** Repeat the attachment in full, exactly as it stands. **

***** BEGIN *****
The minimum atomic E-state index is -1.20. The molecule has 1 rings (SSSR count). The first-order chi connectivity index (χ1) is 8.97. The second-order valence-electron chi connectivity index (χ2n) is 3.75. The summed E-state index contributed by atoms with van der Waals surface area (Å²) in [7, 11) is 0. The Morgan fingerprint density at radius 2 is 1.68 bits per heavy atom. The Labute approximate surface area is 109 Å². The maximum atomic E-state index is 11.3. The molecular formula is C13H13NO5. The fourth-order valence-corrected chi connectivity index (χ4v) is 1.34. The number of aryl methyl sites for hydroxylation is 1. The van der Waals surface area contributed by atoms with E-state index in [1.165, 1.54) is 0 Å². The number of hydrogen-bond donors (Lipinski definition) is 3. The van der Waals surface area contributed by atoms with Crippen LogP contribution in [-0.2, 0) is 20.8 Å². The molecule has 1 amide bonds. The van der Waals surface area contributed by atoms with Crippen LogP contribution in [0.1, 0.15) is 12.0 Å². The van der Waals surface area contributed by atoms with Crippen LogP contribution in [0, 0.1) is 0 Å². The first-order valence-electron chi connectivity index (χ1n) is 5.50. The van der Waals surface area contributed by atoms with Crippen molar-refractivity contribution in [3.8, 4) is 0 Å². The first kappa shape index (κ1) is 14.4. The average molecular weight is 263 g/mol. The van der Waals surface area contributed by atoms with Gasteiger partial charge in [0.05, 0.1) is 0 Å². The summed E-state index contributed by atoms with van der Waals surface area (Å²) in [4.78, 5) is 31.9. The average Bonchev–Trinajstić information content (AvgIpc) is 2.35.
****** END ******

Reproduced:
The minimum atomic E-state index is -1.20. The molecule has 1 rings (SSSR count). The first-order chi connectivity index (χ1) is 8.97. The second-order valence-electron chi connectivity index (χ2n) is 3.75. The summed E-state index contributed by atoms with van der Waals surface area (Å²) in [7, 11) is 0. The Morgan fingerprint density at radius 2 is 1.68 bits per heavy atom. The Labute approximate surface area is 109 Å². The maximum atomic E-state index is 11.3. The molecular formula is C13H13NO5. The fourth-order valence-corrected chi connectivity index (χ4v) is 1.34. The number of aryl methyl sites for hydroxylation is 1. The van der Waals surface area contributed by atoms with E-state index in [1.165, 1.54) is 0 Å². The number of hydrogen-bond donors (Lipinski definition) is 3. The van der Waals surface area contributed by atoms with Crippen LogP contribution in [-0.2, 0) is 20.8 Å². The molecule has 1 amide bonds. The van der Waals surface area contributed by atoms with Crippen LogP contribution in [0.1, 0.15) is 12.0 Å². The van der Waals surface area contributed by atoms with Crippen LogP contribution in [0, 0.1) is 0 Å². The first-order valence-electron chi connectivity index (χ1n) is 5.50. The van der Waals surface area contributed by atoms with Crippen molar-refractivity contribution in [3.8, 4) is 0 Å². The first kappa shape index (κ1) is 14.4. The average molecular weight is 263 g/mol. The van der Waals surface area contributed by atoms with Gasteiger partial charge in [0.05, 0.1) is 0 Å². The summed E-state index contributed by atoms with van der Waals surface area (Å²) in [4.78, 5) is 31.9. The average Bonchev–Trinajstić information content (AvgIpc) is 2.35.